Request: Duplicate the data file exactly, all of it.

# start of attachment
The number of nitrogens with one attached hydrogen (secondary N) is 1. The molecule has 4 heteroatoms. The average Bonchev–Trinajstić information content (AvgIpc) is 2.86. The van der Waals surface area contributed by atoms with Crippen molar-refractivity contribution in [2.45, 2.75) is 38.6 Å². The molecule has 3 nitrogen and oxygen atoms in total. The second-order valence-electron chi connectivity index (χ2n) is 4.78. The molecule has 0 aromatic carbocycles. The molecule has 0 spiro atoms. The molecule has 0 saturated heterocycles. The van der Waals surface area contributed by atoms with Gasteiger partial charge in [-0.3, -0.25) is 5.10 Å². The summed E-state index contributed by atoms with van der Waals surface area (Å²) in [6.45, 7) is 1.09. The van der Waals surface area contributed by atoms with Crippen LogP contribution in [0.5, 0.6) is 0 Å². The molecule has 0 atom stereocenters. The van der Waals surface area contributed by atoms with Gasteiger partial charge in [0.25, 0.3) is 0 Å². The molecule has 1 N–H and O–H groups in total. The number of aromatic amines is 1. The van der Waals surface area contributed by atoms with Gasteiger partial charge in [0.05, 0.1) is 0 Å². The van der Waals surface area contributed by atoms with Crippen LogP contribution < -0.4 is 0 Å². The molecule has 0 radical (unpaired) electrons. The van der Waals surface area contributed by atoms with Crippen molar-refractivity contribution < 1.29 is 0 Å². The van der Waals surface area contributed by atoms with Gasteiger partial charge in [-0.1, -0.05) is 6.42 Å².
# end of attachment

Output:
The number of nitrogens with one attached hydrogen (secondary N) is 1. The molecule has 4 heteroatoms. The average Bonchev–Trinajstić information content (AvgIpc) is 2.86. The van der Waals surface area contributed by atoms with Crippen molar-refractivity contribution in [2.45, 2.75) is 38.6 Å². The molecule has 3 nitrogen and oxygen atoms in total. The second-order valence-electron chi connectivity index (χ2n) is 4.78. The molecule has 0 aromatic carbocycles. The molecule has 0 spiro atoms. The molecule has 0 saturated heterocycles. The van der Waals surface area contributed by atoms with Gasteiger partial charge in [-0.3, -0.25) is 5.10 Å². The summed E-state index contributed by atoms with van der Waals surface area (Å²) in [6.45, 7) is 1.09. The van der Waals surface area contributed by atoms with Crippen LogP contribution in [0.5, 0.6) is 0 Å². The molecule has 0 atom stereocenters. The van der Waals surface area contributed by atoms with Gasteiger partial charge in [0.25, 0.3) is 0 Å². The molecule has 1 N–H and O–H groups in total. The number of aromatic amines is 1. The van der Waals surface area contributed by atoms with Gasteiger partial charge in [0.05, 0.1) is 0 Å². The van der Waals surface area contributed by atoms with Crippen LogP contribution < -0.4 is 0 Å². The molecule has 0 radical (unpaired) electrons. The van der Waals surface area contributed by atoms with Crippen molar-refractivity contribution < 1.29 is 0 Å². The van der Waals surface area contributed by atoms with Gasteiger partial charge in [-0.1, -0.05) is 6.42 Å².